Rights of an Ex-Wife After the Death of a Former Husband

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Unintended Consequences

Some states automatically void beneficiary designations when spouses divorce, regardless of whether the spouses waived their rights to these benefits during the divorce. For example, in Texas, the provision designating a spouse as the beneficiary of the other's life insurance policy is automatically void upon the couple's divorce. However, waivers do not bind plan administrators who are required to distribute benefits according to beneficiary designations. In light of the Supreme Court decision in Hillman v. Maretta, state laws that automatically void beneficiary designations upon divorce may not be binding on administrators, particularly if the account or policy is governed by federal rules. Former spouses must revoke these designations to ensure that benefits will not be paid to an ex-spouse upon death. Additionally, many states, including California and Texas, have laws that automatically revoke gifts made in a will to a former spouse upon divorce, but not all do, so it may also be necessary for former spouses to update their wills after divorce.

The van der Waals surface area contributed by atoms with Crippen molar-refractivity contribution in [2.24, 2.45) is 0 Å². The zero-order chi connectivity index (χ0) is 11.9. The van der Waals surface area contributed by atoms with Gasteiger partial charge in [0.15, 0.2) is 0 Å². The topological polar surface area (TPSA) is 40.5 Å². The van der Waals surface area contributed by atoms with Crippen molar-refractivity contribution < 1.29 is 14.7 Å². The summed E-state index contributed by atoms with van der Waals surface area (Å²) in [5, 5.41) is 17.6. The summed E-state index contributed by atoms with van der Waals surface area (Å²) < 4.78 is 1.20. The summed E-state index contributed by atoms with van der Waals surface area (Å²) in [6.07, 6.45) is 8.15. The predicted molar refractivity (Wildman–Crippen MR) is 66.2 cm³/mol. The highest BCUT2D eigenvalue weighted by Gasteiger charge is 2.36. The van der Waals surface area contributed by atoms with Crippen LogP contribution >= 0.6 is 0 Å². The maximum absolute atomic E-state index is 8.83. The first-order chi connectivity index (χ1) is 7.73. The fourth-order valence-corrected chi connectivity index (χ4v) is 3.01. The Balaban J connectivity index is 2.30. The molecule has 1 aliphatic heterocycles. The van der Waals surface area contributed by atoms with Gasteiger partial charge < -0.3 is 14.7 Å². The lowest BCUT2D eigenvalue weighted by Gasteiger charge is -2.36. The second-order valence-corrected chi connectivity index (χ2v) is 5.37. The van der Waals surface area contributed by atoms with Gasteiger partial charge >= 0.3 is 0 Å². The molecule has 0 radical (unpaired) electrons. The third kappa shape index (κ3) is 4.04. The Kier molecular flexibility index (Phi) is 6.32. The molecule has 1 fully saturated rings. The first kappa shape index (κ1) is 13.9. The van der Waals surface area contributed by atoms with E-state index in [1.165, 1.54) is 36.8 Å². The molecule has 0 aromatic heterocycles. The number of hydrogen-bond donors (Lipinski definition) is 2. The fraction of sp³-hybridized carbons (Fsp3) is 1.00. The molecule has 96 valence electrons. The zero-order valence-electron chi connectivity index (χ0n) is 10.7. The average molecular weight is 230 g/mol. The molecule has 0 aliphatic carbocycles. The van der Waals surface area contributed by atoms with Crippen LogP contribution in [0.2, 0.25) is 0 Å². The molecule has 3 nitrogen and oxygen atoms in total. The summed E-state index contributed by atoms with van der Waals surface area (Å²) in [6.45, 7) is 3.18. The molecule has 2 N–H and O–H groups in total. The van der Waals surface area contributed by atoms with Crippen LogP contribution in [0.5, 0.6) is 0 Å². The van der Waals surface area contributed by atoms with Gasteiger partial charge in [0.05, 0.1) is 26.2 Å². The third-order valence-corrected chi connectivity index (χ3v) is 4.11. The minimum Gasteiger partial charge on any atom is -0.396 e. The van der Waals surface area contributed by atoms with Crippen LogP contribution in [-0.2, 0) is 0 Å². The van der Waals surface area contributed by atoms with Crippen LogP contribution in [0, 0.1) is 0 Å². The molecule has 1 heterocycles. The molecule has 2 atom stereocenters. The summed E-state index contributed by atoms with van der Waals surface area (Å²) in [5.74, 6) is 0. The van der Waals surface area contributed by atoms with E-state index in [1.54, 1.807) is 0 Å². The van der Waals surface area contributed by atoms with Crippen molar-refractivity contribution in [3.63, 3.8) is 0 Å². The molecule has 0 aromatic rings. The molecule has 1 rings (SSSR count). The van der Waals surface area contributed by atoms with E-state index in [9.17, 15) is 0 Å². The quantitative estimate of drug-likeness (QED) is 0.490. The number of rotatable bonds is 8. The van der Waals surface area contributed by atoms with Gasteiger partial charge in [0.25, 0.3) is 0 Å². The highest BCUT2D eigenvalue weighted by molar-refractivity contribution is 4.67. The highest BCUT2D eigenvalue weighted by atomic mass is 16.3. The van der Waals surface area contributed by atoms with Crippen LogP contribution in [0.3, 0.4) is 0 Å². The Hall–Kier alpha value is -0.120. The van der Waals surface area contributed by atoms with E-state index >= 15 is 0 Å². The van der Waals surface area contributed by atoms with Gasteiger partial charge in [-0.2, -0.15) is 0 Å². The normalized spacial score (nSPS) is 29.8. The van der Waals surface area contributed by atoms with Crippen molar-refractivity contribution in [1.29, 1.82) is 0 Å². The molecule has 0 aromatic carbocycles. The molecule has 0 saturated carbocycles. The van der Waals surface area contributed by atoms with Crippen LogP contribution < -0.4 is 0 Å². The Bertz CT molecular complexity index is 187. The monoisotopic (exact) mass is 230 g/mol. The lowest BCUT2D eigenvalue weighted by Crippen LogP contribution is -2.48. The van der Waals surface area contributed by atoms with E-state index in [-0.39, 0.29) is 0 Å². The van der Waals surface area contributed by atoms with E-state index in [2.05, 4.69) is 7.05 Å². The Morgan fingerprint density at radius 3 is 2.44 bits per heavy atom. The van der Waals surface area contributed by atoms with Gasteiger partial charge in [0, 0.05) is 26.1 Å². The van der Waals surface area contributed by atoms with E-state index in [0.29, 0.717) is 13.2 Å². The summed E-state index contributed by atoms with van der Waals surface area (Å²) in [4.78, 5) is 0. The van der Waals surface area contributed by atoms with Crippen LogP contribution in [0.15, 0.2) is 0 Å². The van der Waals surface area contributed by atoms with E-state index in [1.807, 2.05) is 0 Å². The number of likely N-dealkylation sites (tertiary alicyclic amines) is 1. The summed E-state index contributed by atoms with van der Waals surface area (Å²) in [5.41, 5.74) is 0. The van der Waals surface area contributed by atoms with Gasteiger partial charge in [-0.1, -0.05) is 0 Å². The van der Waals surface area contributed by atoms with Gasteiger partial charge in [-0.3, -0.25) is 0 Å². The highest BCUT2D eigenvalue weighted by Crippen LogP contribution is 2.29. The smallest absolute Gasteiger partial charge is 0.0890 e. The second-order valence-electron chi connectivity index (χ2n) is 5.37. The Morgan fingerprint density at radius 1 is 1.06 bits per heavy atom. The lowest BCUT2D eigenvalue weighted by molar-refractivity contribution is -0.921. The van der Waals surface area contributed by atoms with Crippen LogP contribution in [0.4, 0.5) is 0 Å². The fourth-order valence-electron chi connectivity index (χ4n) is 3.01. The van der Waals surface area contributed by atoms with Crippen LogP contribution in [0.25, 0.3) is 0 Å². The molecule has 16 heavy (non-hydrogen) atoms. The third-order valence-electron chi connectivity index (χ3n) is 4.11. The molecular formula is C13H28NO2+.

About the Author

Based on the West Coast, Mary Jane Freeman has been writing professionally since 1994, specializing in the topics of business and law. Freeman's work has appeared in a variety of publications, including LegalZoom, Essence, Reuters and Chicago Sun-Times. Freeman holds a Master of Science in public policy and management and Juris Doctor. Freeman is self-employed and works as a policy analyst and legal consultant.

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